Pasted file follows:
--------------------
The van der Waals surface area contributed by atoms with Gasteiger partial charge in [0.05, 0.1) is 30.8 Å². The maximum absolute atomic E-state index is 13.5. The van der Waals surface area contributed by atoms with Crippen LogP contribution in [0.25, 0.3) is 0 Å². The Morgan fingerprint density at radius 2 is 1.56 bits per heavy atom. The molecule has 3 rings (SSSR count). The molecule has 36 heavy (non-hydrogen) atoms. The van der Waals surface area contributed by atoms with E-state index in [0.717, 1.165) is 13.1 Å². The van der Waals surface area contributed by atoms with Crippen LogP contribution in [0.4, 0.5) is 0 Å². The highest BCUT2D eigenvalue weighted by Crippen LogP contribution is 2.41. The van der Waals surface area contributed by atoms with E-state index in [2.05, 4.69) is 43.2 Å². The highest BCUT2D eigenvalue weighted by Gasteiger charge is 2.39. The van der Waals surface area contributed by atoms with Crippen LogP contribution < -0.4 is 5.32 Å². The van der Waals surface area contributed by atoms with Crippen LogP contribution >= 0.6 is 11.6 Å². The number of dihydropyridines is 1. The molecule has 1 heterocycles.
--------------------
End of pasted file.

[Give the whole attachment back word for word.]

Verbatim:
The van der Waals surface area contributed by atoms with Gasteiger partial charge in [0.05, 0.1) is 30.8 Å². The maximum absolute atomic E-state index is 13.5. The van der Waals surface area contributed by atoms with Crippen LogP contribution in [0.25, 0.3) is 0 Å². The Morgan fingerprint density at radius 2 is 1.56 bits per heavy atom. The molecule has 3 rings (SSSR count). The molecule has 36 heavy (non-hydrogen) atoms. The van der Waals surface area contributed by atoms with E-state index in [0.717, 1.165) is 13.1 Å². The van der Waals surface area contributed by atoms with Crippen LogP contribution in [0.4, 0.5) is 0 Å². The highest BCUT2D eigenvalue weighted by Crippen LogP contribution is 2.41. The van der Waals surface area contributed by atoms with E-state index in [2.05, 4.69) is 43.2 Å². The highest BCUT2D eigenvalue weighted by Gasteiger charge is 2.39. The van der Waals surface area contributed by atoms with Crippen LogP contribution < -0.4 is 5.32 Å². The van der Waals surface area contributed by atoms with Crippen LogP contribution >= 0.6 is 11.6 Å². The number of dihydropyridines is 1. The molecule has 1 heterocycles.